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In Greek mythology, Pittheus was a son of Pelops and father of Aethra. He was the founder and the King of Troezen. He was a wise man and understood the words of Aegeus' prophesy when no one else did.

Sources

Pausanias

When Theseus was about to marry Phaedra, not wishing, should he have children, Hippolytus either to be their subject or to be king in their stead, sent him to Pittheus to be brought up and to be the future king of Troezen. Pausanias 1.22.1

One of the Troezenian legends about Theseus is the following. When Heracles visited Pittheus at Troezen, he laid aside his lion's skin to eat his dinner, and there came in to see him some Troezenian children with Theseus, then about seven years of age. The story goes that when they saw the skin the other children ran away, but Theseus slipped out not much afraid, seized an axe from the servants and straightway attacked the skin in earnest, thinking it to be a lion. This is the first Troezenian legend about Theseus. Pausanias 1.27.1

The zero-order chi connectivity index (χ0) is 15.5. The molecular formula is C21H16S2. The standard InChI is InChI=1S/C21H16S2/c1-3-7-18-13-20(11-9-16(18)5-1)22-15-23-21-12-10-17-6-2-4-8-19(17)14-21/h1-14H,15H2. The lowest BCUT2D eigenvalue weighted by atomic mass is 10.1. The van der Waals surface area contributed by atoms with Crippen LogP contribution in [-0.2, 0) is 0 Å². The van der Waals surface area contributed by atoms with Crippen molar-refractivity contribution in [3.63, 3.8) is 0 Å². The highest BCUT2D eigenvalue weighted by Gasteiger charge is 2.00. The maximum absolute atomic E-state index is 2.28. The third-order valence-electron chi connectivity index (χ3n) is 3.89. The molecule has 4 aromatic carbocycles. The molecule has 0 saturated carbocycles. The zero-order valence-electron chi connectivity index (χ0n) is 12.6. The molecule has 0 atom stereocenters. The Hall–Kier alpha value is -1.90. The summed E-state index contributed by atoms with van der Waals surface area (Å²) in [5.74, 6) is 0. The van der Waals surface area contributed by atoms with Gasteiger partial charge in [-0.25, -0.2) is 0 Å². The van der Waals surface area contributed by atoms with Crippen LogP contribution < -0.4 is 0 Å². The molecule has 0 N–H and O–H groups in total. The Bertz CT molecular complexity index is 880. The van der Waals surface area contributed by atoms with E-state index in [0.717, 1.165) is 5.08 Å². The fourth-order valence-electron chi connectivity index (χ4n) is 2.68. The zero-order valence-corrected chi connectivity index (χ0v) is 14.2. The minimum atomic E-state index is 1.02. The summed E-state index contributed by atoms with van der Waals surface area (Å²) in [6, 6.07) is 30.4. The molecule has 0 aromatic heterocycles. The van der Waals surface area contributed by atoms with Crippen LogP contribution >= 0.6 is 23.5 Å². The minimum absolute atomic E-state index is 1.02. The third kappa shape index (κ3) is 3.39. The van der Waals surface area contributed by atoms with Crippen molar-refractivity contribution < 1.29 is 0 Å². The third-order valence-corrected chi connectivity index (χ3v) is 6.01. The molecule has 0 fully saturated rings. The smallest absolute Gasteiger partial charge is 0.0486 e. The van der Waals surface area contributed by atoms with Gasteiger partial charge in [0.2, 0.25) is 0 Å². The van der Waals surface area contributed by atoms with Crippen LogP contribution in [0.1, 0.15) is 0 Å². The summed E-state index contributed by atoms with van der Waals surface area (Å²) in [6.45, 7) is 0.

Across the Cephisus is an ancient altar of Zeus Meilichius (Gracious). At this altar Theseus obtained purification at the hands of the descendants of Phytalus after killing brigands, including Sinis who was related to him through Pittheus. Pausanias 1.37.4

...When Troezen and Pittheus came to Aetius there were three kings instead of one, but the sons of Pelops enjoyed the balance of power. Here is evidence of it. When Troezen died, Pittheus gathered the inhabitants together, incorporating both Hyperea and Anthea into the modern city, which he named Troezen after his brother. Many years afterwards the descendants of Aetius, son of Anthas, were dispatched as colonists from Troezen, and founded Halicarnassus and Myndus in Caria. Anaphlystus and Sphettus, sons of Troezen, migrated to Attica, and the parishes are named after them Pausanias.2.30.8

Behind the temple is the tomb of Pittheus, on which are placed three seats of white marble. On them they say that Pittheus and two men with him used to sit in judgment. Not far off is a sanctuary of the Muses, made, they told me, by Ardalus, son of Hephaestus. This Ardalus they hold to have invented the flute, and after him they name the Muses Ardalides. Here, they say, Pittheus taught the art of rhetoric, and I have myself read a book purporting to be a treatise by Pittheus, published by a citizen of Epidaurus Pausanias 2.31.1

Ovid Metamorphoses VIII, 622,


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